Development and characterization of clinically relevant tumor models from patients with renal cell carcinoma

Jose A. Karam, Xiu Ying Zhang, Pheroze Tamboli, Vitaly Margulis, Hua Wang, E. Jason Abel, Stephen H. Culp, Christopher G. Wood

Research output: Contribution to journalArticle

39 Scopus citations

Abstract

Background: Animal models are instrumental in understanding disease pathophysiology and mechanisms of therapy action and resistance in vivo. Objective: To establish and characterize a panel of mouse models of renal cell carcinoma (RCC) derived from patients undergoing radical nephrectomy. Design, setting, and participants: In vivo and in vitro animal experiments. Measurements: Tumor tissues obtained during surgery were implanted into the subcutaneous space of female BALB/c nude mice and serially passaged into new mice. Tumors were characterized by histology, short tandem repeat (STR) fingerprinting, von Hippel-Lindau (VHL) gene sequencing, and single nucleotide polymorphism (SNP) analysis. Tumor-bearing mice were treated with sunitinib or everolimus. Primary cell cultures were derived from patient tumors and transfected with a lentivirus carrying the luciferase gene. Four subcutaneous xenograft mouse models were developed, representing papillary type 1, papillary type 2, clear cell, and clear cell with sarcomatoid features RCC. Results and limitations: RCC mouse models were established from four patients with distinct histologies of RCC. Tumor growth was dependent on histologic type, the size of the implanted tumor chip, and the passage number. Mouse tumors accurately represented their respective original patient tumors, as STR fingerprints were matching, histology was comparable, and SNP profiles and VHL mutation status were conserved with multiple passages. Bioluminescence imaging results were commensurate with subcutaneous xenograft growth patterns. Mice treated with sunitinib and everolimus exhibited an initial response, followed by a later stage of resistance to these agents, which mimics the clinical observations in patients with RCC. Conclusions: We developed four mouse xenograft models of RCC with clear-cell and papillary histologies, with stable histologic and molecular characteristics. These models can be used to understand the basic biology of RCC as well as response and resistance to therapy.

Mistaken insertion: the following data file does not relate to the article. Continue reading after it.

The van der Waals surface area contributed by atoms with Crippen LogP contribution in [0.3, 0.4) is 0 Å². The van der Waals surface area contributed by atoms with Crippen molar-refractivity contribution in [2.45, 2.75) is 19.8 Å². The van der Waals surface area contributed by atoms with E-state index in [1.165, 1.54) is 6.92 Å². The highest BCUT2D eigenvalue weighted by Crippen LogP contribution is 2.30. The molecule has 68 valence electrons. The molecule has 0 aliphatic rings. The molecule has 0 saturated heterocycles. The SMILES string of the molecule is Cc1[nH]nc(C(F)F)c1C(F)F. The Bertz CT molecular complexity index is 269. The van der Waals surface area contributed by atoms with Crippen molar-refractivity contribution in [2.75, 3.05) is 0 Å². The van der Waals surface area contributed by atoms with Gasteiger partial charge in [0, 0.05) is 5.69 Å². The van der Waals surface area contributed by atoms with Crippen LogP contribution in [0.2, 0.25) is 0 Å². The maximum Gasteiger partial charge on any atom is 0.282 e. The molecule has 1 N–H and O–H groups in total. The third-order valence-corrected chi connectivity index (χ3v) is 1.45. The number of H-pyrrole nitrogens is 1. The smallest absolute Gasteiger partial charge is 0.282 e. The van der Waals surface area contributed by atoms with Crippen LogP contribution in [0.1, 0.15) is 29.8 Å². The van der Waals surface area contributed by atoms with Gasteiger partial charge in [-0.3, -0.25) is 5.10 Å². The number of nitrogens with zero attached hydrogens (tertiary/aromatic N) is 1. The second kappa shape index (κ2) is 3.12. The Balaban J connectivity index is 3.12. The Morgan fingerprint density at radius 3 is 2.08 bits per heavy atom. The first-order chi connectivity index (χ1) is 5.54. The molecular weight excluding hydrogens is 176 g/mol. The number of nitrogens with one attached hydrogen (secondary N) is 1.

Original languageEnglish (US)
Pages (from-to)619-628
Number of pages10
JournalEuropean urology
Volume59
Issue number4
DOIs
StatePublished - Apr 1 2011

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Keywords

  • Mouse model
  • Renal cell carcinoma
  • Xenograft

ASJC Scopus subject areas

  • Urology

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